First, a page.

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The Principle of Sound Money

July 10, 2007

Tags Gold StandardMonetary TheoryMoney and Banking

In 1912, Ludwig von Mises wrote,

"[T]he sound-money principle has two aspects. It is affirmative in approving the market's choice of a commonly used medium of exchange. It is negative in obstructing the government's propensity to meddle with the currency system."[1]

And further:

"It is impossible to grasp the meaning of the idea of sound money if one does not realize that it was devised as an instrument for the protection of civil liberties against despotic inroads on the part of governments. Ideologically it belongs in the same class with political constitutions and bills of right."[2]

Today's national money regimes bear no resemblance to Mises's sound-money principle. The quantity and quality of money is no longer a free-market phenomenon; it is determined by government-controlled central banks.

To prevent governments from misusing their coercive power in monetary affairs, two "institutional arrangements" have been put into place.

First, central banks have been made politically independent to prevent politicians from trying to trade off benefits resulting from an inflation-induced, short-term, cyclical upswing against the medium- to long-term costs resulting from the debasing of the means of payments.

Second, central banks have been explicitly or implicitly assigned the objective of maintaining "price level stability." This is because inflation is widely seen as a societal evil; and a "stable price level" is considered conducive to improving growth and increasing the number of jobs.

From the Austrian point of view, today's money regimes — even when taking into account the protections against government monetary mismanagement — would be incompatible with Mises's principle of sound money. In fact, Austrians consider today's monetary order a serious threat to the free societal order.

The origin of money

The starting point for Austrians' critical reflection is the economic origin of money. Historical experience shows that money, the means of exchange, emerged from free-market forces. People learned that moving from direct (barter) trade to indirect trade — that is exchanging vendible goods against a good that might not necessarily be demanded for consumption or production in the first place — allows a higher standard of living.

Driven by peoples' self-interest and the insight that directly traded goods possess different degrees of marketability, some market agents start demanding specific goods not for their own sake (consumption or production) but for the sake of using them as a medium of exchange.[3] Doing so entails a number of advantages.

For instance, if money is used as a means of exchange there does not have to be a "double coincidence of wants" to make trade possible. In a barter economy, it would take Mr. A to demand the good Mr. B has to offer, and Mr. B to demand the good that Mr. A wants to exchange.

By accepting not only directly useful goods needed in terms of consumption and production, but also goods with a higher marketability than those surrendered, individuals can benefit more fully from the economic advantages under a division of labor and free trade.

With more and more people using a medium of exchange in trading a universally employed medium of exchange emerged: money. Experience shows that it was mostly gold (and, to a lesser extent, silver) that became the internationally accepted means of exchange. In that sense, money must naturally emerge from a commodity.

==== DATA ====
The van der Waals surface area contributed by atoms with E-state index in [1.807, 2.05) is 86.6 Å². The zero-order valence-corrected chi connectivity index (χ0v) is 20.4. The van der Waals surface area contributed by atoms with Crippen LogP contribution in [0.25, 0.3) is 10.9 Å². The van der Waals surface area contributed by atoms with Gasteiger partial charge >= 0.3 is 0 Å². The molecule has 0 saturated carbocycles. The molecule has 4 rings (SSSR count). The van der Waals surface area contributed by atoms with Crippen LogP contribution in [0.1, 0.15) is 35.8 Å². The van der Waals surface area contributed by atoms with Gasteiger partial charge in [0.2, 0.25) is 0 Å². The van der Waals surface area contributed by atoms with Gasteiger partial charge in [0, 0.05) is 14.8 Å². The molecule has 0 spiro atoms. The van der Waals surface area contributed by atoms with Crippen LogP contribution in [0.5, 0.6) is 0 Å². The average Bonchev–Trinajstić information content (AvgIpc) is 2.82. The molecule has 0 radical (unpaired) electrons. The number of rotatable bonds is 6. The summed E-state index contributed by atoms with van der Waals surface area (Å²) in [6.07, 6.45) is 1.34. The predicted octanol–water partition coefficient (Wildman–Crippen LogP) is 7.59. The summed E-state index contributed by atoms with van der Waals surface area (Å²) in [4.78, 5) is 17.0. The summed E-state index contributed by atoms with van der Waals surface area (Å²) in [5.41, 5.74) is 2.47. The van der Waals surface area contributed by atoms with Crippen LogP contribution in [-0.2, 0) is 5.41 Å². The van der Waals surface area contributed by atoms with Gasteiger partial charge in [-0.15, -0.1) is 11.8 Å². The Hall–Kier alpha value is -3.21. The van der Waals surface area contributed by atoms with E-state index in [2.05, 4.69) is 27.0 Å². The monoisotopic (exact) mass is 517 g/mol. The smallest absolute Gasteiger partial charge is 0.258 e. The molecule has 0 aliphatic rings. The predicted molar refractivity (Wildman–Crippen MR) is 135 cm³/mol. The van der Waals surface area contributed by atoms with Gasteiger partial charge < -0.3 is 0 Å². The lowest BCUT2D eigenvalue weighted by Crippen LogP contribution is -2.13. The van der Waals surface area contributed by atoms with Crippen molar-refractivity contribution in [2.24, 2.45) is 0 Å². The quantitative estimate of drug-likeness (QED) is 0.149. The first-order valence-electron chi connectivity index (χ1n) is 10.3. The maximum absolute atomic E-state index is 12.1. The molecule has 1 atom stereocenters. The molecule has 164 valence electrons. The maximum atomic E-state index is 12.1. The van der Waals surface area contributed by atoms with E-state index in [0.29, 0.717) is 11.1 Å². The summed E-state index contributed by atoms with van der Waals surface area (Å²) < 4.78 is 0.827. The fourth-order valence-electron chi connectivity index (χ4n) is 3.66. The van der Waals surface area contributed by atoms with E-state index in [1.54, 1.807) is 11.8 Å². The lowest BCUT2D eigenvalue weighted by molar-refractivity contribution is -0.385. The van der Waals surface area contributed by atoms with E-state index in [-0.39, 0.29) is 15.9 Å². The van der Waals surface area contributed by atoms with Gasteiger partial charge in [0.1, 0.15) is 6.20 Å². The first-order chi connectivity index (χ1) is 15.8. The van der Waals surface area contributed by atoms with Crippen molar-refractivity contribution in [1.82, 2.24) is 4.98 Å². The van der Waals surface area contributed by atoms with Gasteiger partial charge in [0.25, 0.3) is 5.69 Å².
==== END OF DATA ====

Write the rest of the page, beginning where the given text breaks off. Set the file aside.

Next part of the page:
Money as a commodity

Over time, market agents preferred holding the most marketable commodity over those of less marketability: "there would be an inevitable tendency for the less marketable of the series of goods used as a media of exchange to be one by one rejected until at least only a single commodity remained, which was universally employed as a medium of exchange; in a word, money."[4]

It is against the background of such reasoning that Mises put forward his "regression theorem," which holds that "no good can be employed for the function of a medium of exchange which at the very beginning of its use for this purpose did not have exchange value on account of other employments."[5]

Today, however, the universally accepted means of exchange is government-controlled paper, or fiat, money. It is not backed by, or related to, a scarce commodity freely chosen by the market. So how did an intrinsically worthless piece of paper issued by governments acquire the status of money?

The ideologically rooted aversion to the interest rate

The explanation might be found with peoples' ideologically rooted, deep-seated aversion to the interest rate. The lower the interest rate, so the thinking goes, the better it is for output and employment. A government-controlled money supply monopoly — in contrast to free market money — offers the possibility of "public opinion" dictating the desired level of interest rates.

Having obtained a money-supply monopoly, a government-controlled central bank can, at will and at any time, expand credit and money supply relative to is demand, thereby pushing down the interest rate — something that wouldn't be possible (to such a degree) under free-market money.

That said, the public's wish for low interest rates explains why governments were allowed to sever the "anchoring" of established "money substitutes" — defined as paper titles backed by commodity money (gold) — thereby making possible today's government-controlled paper-money order.

Under the gold standard, money "circulated" in the form of gold (that is standardized bars of bullion and gold coins) and claims to specified amounts of gold deposited with banks. Circulating commodity-backed paper money resulted simply from a free choice on the part of money users to economize on the costs of storing and transacting money.